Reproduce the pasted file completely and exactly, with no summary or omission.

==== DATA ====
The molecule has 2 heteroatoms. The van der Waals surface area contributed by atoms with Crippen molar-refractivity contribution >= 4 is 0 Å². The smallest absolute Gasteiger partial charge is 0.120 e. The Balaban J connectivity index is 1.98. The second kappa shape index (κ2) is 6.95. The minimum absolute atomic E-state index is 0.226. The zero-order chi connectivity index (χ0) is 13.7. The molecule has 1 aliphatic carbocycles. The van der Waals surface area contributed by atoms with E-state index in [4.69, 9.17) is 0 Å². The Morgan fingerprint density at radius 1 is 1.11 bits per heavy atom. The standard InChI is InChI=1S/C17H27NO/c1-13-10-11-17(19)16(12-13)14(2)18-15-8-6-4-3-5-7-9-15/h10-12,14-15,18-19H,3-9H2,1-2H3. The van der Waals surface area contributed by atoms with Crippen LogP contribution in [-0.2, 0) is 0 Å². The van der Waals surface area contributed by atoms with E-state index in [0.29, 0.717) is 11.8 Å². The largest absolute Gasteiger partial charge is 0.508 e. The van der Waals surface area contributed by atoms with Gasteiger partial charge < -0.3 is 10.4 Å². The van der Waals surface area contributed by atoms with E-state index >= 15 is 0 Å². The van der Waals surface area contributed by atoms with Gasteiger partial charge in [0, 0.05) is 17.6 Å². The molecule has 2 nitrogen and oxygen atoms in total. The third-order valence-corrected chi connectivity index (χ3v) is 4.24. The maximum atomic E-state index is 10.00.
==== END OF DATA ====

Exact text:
The molecule has 2 heteroatoms. The van der Waals surface area contributed by atoms with Crippen molar-refractivity contribution >= 4 is 0 Å². The smallest absolute Gasteiger partial charge is 0.120 e. The Balaban J connectivity index is 1.98. The second kappa shape index (κ2) is 6.95. The minimum absolute atomic E-state index is 0.226. The zero-order chi connectivity index (χ0) is 13.7. The molecule has 1 aliphatic carbocycles. The van der Waals surface area contributed by atoms with E-state index in [4.69, 9.17) is 0 Å². The Morgan fingerprint density at radius 1 is 1.11 bits per heavy atom. The standard InChI is InChI=1S/C17H27NO/c1-13-10-11-17(19)16(12-13)14(2)18-15-8-6-4-3-5-7-9-15/h10-12,14-15,18-19H,3-9H2,1-2H3. The van der Waals surface area contributed by atoms with Crippen LogP contribution in [-0.2, 0) is 0 Å². The van der Waals surface area contributed by atoms with E-state index in [0.29, 0.717) is 11.8 Å². The largest absolute Gasteiger partial charge is 0.508 e. The van der Waals surface area contributed by atoms with Gasteiger partial charge < -0.3 is 10.4 Å². The van der Waals surface area contributed by atoms with E-state index >= 15 is 0 Å². The van der Waals surface area contributed by atoms with Gasteiger partial charge in [0, 0.05) is 17.6 Å². The molecule has 2 nitrogen and oxygen atoms in total. The third-order valence-corrected chi connectivity index (χ3v) is 4.24. The maximum atomic E-state index is 10.00.